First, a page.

Data Analysis
fNIRS Preprocessing

Data preprocessing will be performed in MATLAB (MathWorks) using the Homer2 (v2.3) [66] and NIRS [67] toolboxes. The signal quality will be checked based on the heart rate content of the signal, using a sliding window approach [68-71]. Channels and time points with insufficient signal quality will be removed. Short channel correction will be applied to the absorbance data, using short separation regression [56,72]. The motion artifacts will be removed with a WaveletFilter module of the NIRS toolbox [67]. The signal will be bandpass filtered between 0.01 and 0.12 Hz with the BandpassFilter function from the Homer toolbox [66]. Then, the absorbance data will be converted to concentration changes of oxygenated hemoglobin (HbO) and deoxygenated hemoglobin (HbR) in mMolar*cm using the following equations, as specified by the manufacturer based on the modified Beer-Lambert law [73]:

ΔHbO = (−1.4887) * Abs[780nm] + 0.5970 * Abs[805nm] + 1.4878 * Abs[830nm]
ΔHbR = 1.8545 * Abs[780nm] - 0.2394 * Abs[805nm] − 1.0947 * Abs[830nm]

A further correction step will be performed to reduce noise based on the principle that the concentration changes of oxygenated and deoxygenated hemoglobin should be negatively correlated [74].

Optode Positions

We will perform the postprocessing of the scans with a 3D mesh processing tool (MeshLab) and custom-written scripts (MathWorks) [75].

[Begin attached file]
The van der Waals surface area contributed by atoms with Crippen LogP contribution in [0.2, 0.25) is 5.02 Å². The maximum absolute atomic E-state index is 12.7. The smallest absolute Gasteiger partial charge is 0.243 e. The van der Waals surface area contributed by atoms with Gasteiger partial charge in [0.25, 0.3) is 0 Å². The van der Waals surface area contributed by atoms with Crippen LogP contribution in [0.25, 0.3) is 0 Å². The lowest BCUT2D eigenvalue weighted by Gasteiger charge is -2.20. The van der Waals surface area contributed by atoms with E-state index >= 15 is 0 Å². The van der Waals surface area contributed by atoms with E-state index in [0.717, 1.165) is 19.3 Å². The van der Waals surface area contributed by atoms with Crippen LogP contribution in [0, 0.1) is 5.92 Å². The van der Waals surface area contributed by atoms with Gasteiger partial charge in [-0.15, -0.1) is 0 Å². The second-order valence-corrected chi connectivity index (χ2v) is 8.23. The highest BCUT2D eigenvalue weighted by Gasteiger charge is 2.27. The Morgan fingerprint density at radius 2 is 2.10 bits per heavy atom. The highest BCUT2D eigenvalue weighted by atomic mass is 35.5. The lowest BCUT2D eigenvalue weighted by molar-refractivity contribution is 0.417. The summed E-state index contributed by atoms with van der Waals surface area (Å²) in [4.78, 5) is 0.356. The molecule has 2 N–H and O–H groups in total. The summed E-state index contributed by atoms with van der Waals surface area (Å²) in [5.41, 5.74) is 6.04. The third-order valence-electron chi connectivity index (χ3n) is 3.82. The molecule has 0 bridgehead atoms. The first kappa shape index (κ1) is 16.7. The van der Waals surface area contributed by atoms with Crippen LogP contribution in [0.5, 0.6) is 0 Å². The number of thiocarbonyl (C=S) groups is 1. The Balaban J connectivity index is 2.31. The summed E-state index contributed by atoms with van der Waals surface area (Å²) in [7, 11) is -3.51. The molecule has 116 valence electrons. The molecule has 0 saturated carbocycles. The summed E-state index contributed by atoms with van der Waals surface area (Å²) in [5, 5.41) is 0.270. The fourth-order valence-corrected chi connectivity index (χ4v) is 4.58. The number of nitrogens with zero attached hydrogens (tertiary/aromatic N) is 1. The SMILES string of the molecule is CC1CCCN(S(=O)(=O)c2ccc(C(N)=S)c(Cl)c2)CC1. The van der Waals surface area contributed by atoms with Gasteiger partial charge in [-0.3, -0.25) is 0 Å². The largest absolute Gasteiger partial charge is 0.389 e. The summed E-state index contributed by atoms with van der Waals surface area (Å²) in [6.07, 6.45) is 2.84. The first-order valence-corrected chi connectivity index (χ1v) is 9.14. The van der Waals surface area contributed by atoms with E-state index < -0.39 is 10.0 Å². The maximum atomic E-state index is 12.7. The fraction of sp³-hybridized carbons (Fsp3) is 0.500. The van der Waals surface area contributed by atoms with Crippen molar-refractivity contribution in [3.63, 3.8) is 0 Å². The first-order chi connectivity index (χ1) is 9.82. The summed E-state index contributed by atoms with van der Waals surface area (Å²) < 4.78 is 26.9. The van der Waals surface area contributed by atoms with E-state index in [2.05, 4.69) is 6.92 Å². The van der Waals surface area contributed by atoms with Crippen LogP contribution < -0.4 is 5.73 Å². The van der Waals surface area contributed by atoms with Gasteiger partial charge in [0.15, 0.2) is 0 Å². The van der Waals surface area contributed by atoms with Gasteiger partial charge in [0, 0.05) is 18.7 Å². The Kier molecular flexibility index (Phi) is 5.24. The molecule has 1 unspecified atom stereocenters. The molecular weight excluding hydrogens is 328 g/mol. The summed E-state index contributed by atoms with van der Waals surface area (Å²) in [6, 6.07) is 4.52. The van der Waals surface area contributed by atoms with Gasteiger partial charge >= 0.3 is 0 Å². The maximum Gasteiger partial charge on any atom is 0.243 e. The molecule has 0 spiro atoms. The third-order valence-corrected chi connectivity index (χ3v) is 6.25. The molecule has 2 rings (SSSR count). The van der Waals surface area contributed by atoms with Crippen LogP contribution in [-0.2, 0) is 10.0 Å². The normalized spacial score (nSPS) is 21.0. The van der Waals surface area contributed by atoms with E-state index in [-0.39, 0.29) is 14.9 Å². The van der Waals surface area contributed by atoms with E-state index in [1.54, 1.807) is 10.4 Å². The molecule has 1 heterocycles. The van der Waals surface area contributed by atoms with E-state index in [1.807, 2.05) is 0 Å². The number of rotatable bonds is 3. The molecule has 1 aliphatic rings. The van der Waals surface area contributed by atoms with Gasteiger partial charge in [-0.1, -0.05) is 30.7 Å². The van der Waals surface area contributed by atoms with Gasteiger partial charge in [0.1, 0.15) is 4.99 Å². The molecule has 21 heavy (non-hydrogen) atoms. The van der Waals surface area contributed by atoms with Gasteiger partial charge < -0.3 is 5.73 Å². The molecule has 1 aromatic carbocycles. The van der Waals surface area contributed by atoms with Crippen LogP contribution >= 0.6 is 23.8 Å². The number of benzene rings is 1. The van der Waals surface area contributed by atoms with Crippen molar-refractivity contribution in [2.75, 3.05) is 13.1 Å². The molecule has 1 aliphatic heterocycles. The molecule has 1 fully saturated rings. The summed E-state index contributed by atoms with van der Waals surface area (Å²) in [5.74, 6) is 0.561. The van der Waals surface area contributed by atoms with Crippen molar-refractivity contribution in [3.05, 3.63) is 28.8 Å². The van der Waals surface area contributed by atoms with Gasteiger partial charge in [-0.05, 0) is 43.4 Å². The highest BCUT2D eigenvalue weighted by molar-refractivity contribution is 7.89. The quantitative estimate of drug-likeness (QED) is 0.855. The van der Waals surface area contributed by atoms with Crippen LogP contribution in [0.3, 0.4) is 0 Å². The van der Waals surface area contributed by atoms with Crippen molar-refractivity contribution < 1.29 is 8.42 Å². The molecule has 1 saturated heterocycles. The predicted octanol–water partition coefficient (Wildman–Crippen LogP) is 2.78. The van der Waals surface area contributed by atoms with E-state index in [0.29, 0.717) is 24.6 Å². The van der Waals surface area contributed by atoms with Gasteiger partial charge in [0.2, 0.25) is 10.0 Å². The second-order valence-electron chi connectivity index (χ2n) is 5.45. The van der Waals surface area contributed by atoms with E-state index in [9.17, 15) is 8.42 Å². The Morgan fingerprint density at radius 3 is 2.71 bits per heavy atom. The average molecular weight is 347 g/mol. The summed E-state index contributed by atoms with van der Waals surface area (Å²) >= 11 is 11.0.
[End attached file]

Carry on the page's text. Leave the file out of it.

We will manually select the coordinates of the optodes and anatomical landmarks with MeshLab on the obtained 3D scans. The list of coordinates will then be exported and projected into Montreal Neurological Institute (MNI) space. The MNI coordinates will be displayed on the preoperative MRI scan of every CI-user participant, and the exact source of measured hemodynamic activation will be determined. Additionally, the mean and the standard deviation of optode coordinates will be calculated and reported as quality measure for optode fittings [55,76].

fNIRS Recordings

Data analysis will be performed in Python using the MNE-Toolbox [77] and MNE-NIRS package [78]. Individual epochs will be subtracted from the channel data, from t=0 seconds to t=24 seconds relative to the stimulus onset. The epochs will be baseline-corrected by subtracting the mean of the signal between t =−5 seconds and t=0 seconds. Using the Glover canonical hemodynamic response function [79] a design matrix for the general linear model (GLM) will be constructed [80,81]. After GLM fitting, the regression results will be stored. Following this, temporal and spatial features will be extracted from each epoch (amplitude, area under curve, peak latency, laterality, power). The regression results and the extracted features will be weight-averaged over ROIs by taking the inverse of the standard error of the GLM fit for each channel [67]. The data will be averaged over the participants, and group-level statistics will be calculated using correlation analysis and linear mixed-effects models.

Behavioral Data